nine members elected from districts of the city and four members elected by the city at large. What that has brought. I believe there is an increased sensitivity and response of this to the people of the city of Boston. It's brought greater access by the people father people of the city of Boston to government in general and in our case to the school system of the city of Boston. It's brought more and better minority representation to the Boston school community city council which I think is so very important to have this be a city that's working together to its common goals. But it's not always easy to coordinate all those concerns. And as the body becomes bigger it becomes somewhat more on manageable. But I think the bottom line a very positive in a very positive way that is that the problem with democracy is never too much democracy. The more input the more concerns the more responsive we can be. I think the better we are. To try to facilitate that that type of functioning we have broken the school committee of two subcommittees that focus on specific areas
that the school system has to deal with in terms of setting policy. We do have eight subcommittees this year. We have a curriculum an instruction subcommittee which deals essentially with exactly what it says it deals with what goes on in our school buildings what's being taught how it's being taught in that type of activity we have a student safety subcommittee which deals with the very important issue of student disciplined student safety creating a sound and safe learning environment for schools which really comes out on top every time you ask parents what their major concerns are. And I think that committee is doing a fine job. Recognizing the need for public education to survive only with the help of all levels of government state government federal government we established an intergovernmental affairs subcommittee whose task is to coordinate activities at various levels of government to ensure that public education is given the rightful priority that it deserves at all levels of government in terms of funding and resources the personnel subcommittee which is chaired by one of our guests Julie Owens Hicks.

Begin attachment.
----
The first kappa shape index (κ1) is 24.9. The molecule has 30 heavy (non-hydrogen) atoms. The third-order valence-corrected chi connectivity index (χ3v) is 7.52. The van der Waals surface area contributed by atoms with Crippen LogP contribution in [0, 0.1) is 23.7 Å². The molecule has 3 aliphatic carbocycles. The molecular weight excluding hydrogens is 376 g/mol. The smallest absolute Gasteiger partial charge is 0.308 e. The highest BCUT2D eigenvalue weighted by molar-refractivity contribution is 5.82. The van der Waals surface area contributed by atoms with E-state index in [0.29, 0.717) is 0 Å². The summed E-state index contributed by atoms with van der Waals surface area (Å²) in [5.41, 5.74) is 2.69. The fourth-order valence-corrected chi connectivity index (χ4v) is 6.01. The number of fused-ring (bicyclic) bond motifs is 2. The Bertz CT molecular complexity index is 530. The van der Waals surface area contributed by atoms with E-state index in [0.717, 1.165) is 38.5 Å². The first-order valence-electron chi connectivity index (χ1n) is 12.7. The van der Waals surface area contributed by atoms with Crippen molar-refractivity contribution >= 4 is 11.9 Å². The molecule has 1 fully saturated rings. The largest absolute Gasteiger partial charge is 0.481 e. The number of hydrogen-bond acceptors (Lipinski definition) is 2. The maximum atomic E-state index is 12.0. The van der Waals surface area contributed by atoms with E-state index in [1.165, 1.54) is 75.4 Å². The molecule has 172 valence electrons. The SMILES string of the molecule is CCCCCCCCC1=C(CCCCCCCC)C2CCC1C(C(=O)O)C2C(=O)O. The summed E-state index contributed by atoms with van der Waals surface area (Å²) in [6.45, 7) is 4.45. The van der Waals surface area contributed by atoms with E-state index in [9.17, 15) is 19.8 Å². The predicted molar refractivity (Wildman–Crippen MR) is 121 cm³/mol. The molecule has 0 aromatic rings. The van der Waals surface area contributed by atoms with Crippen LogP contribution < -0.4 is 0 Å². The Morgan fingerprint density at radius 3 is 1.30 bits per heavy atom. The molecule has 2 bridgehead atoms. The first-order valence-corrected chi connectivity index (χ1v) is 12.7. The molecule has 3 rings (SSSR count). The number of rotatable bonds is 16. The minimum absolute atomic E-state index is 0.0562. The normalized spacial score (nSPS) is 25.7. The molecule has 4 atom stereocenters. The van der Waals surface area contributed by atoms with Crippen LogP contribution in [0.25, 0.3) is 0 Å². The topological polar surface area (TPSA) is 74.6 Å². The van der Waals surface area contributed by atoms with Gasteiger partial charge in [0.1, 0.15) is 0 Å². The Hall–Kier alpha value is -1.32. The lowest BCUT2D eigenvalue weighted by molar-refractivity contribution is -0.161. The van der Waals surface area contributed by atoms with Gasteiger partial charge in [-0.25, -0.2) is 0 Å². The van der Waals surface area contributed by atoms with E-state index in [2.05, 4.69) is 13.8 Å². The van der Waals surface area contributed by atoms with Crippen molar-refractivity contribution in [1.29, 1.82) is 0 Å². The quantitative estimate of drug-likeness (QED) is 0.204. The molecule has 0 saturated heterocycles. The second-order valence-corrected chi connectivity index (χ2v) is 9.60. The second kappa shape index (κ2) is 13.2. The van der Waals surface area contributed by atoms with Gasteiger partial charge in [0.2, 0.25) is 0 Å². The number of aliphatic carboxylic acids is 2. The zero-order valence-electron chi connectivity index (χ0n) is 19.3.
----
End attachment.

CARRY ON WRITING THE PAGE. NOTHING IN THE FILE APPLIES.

Deals with personnel policies and I think a distinction needs to be made I'm sure Charlie could make it later if he so chose. But the personnel subcommittee doesn't deal with who is hired for what job and that type of activity but rather it deals with establishing fear in sound personnel policies to maximize the contributions of our employees towards educating our children and that committee's been been very very active over the last couple of years. The facilities and Operations Subcommittee has been particularly active as has Mr. Donlin the chairman of that committee in the past couple of weeks because I did Mr. Donlin the favor of making him chairman of the committee that deals with school closings. And I know I know he's very appreciative of that. But that type of that committee does deal with issues regarding buildings and school facilities and making sure that they are sound and safe and that they are in good conditions and that they are used properly and currently that subcommittee is in the process of developing criteria for school closings. Should they be necessary when they are necessary I should say in the future. The